Think Business — The New Game of Business
It has often been said that “business is a game” … the greatest game in the world.” Whether you agree with this is not important, but when you begin to think about games you really understand then try to relate it to the business you do (producing and selling plants) you might be able to understand your business better and make better decisions.
Your biggest competitor in business today is not the other growers, it might just be you. Are you living in the past? Are your business leadership skills up to date and still relevant in the game or are you still playing in the past?
There are so many examples in sports of how the playing field has changed the game and then strategies to play those games changed — the three-point shot in basketball; the designated hitter rule in baseball; the passing West Coast offense in professional football, or even now when college football players can jump from team to team.
Well, the business game is changing, too.
In a recent panel discussion that I participated in, one of the speakers described sales and production in the past as being like a relay race, where sales would do their thing out in the field then solidly pass the baton to production to run the next lap.
That connection was ideally clean and, while sales would cheer production on, they were not really on the track while production was doing their thing in the greenhouse. Industry veterans would dogmatically tell you this was the only way to do it in a healthy way and see success and consistency.
Today, however, as the speaker highlighted, is more like a soccer game where you had all the players on the field together. Today, you have sales leveraging the help of production as a sales tool to differentiate the business.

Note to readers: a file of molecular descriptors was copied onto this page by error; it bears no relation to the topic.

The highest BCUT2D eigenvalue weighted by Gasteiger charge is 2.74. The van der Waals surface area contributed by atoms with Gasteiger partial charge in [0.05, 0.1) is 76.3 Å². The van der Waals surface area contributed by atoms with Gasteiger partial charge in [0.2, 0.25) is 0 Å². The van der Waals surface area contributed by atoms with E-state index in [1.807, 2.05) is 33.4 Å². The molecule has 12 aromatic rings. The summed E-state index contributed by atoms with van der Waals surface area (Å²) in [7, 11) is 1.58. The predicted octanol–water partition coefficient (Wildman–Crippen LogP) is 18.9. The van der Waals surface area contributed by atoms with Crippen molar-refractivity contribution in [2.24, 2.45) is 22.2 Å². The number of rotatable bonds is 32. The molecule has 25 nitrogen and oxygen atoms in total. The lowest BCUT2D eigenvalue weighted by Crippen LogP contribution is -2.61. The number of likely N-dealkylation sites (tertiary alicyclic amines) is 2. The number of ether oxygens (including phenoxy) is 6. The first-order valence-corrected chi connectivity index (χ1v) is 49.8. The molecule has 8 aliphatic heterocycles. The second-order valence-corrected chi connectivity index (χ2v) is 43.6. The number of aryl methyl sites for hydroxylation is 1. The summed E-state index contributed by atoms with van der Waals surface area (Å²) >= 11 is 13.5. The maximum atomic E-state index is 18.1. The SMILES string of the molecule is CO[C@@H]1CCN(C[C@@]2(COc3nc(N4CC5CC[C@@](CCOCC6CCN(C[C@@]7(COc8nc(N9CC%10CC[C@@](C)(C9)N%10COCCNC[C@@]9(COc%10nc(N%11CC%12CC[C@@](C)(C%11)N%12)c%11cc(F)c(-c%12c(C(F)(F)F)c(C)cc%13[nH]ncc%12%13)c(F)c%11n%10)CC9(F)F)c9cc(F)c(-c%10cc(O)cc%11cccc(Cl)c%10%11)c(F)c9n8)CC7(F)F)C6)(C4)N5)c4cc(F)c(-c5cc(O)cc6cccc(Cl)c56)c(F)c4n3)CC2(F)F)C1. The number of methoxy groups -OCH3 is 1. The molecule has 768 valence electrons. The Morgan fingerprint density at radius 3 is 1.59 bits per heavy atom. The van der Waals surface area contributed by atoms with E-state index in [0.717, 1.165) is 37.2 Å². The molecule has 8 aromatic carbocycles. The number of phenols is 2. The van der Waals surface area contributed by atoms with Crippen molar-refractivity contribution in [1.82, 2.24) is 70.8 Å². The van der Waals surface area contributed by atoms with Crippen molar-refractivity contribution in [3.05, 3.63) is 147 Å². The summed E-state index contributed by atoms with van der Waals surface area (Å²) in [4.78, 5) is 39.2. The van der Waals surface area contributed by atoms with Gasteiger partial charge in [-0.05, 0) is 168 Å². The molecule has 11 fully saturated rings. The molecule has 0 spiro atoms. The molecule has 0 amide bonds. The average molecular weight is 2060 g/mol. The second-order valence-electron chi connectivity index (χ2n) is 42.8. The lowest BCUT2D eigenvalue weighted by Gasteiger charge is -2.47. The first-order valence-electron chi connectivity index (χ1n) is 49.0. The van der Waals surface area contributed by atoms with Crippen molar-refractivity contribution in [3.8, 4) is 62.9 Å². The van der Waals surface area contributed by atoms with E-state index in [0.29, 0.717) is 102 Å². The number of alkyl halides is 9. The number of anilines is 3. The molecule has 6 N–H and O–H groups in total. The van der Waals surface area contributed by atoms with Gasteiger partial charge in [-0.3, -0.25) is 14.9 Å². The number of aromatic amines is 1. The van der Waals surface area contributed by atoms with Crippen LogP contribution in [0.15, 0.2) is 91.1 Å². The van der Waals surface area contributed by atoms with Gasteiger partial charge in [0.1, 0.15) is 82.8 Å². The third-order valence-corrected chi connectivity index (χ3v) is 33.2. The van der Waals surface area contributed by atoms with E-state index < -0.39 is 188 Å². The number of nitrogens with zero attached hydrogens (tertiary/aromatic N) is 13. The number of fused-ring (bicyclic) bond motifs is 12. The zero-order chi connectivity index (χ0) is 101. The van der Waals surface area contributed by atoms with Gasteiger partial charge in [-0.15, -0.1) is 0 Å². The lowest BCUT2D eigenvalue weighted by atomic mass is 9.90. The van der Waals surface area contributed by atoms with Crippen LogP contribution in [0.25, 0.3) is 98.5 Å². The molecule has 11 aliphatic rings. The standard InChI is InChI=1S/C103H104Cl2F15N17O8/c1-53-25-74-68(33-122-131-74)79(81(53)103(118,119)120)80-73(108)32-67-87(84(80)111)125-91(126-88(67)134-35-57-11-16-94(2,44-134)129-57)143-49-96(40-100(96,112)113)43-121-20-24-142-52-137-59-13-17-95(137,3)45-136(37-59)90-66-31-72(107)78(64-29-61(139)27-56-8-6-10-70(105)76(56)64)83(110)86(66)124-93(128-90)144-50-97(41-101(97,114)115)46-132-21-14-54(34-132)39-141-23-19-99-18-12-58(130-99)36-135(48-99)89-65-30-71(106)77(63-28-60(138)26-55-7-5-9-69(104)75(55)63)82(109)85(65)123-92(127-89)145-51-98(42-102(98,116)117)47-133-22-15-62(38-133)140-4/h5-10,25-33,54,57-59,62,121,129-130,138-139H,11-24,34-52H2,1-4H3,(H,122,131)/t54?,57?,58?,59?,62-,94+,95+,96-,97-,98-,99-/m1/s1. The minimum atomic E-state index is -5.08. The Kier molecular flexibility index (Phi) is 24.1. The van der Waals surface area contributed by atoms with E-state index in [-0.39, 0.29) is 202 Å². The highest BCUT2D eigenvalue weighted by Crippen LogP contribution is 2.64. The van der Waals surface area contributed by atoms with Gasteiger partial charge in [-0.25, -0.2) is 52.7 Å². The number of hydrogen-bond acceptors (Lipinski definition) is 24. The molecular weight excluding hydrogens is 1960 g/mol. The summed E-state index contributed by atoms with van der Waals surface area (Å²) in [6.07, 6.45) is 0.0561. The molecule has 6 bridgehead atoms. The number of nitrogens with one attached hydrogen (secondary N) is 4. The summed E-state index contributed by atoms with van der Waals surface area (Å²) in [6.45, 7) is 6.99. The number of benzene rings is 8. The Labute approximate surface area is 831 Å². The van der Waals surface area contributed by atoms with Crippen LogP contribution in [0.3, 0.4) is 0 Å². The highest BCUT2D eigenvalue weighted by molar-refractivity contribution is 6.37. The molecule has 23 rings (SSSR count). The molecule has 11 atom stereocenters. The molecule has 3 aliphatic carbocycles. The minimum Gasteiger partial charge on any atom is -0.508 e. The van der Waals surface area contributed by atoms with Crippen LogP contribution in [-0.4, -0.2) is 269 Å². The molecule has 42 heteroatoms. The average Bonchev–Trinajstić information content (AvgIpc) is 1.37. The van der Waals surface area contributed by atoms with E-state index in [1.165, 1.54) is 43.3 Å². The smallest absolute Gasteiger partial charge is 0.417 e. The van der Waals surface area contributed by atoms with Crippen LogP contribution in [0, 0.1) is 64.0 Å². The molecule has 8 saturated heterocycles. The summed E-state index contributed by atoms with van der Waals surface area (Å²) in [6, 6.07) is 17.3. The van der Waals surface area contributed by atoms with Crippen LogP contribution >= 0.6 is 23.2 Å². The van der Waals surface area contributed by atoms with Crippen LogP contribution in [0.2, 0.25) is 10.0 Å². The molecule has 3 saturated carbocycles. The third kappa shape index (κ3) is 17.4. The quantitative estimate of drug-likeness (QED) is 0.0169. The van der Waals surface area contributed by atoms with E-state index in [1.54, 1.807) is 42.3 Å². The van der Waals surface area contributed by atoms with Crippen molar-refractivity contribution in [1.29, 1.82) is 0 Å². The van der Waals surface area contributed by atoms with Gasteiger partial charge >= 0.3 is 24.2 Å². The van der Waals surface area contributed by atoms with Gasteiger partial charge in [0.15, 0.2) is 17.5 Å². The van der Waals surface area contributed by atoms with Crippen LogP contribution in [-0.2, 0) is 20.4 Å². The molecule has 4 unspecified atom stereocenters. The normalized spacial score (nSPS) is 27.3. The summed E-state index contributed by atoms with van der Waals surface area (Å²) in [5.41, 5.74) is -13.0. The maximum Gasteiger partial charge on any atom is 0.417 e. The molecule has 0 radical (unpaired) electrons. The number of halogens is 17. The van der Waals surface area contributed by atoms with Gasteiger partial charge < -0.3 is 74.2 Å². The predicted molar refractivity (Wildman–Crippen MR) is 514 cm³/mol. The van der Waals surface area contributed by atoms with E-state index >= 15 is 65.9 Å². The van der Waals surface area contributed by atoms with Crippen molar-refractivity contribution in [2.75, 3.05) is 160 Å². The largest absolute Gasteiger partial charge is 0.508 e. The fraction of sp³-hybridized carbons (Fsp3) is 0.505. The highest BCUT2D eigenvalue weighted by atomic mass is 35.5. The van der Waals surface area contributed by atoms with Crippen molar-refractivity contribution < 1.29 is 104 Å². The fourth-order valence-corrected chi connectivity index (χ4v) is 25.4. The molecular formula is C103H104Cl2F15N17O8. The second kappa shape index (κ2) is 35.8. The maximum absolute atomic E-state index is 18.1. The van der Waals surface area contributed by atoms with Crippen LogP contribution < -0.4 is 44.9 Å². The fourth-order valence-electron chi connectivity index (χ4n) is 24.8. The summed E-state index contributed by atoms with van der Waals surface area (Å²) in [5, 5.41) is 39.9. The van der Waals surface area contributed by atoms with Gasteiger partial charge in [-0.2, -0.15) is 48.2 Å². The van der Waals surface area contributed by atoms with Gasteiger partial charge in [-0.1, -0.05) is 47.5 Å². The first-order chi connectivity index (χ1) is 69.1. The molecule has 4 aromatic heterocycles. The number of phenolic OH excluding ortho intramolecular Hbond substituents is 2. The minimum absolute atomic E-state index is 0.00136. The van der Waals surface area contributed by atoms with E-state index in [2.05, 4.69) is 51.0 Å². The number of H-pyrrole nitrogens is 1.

Today, production and sales would move down the field in each other’s zones to try to support and play a role in each other’s world. When you see the type of game changing you begin to play it differently.
Are You Ready for the Game?
This dynamic I am describing has existed in some small companies in the past; the more you begin to change the paradigm, the more successful (and less frustrated) you will be.
So, here are a few tips and thoughts that I recommend:
1. Think — spend more time thinking about your business and how things are changing, not just doing the projects Try to carve out 30 minutes every day and concentrate on thinking about your business.
2. Discuss — Have some fun with this topic in your meetings. Have the team pick a sport and articulate how it relates to the horticulture industry and your business of the past and the future.
3. Change — I know it is hard to change, but if you do not, in six months you might regret it. Years ago, a friend said, “Change or become irrelevant!” Being irrelevant is not only the kiss of death, but it is also the great insult.
So, in closing ask yourself, what is your sport? What can you learn from how it has evolved and changed? While this game of business might be frustrating, “it is the greatest game there is.”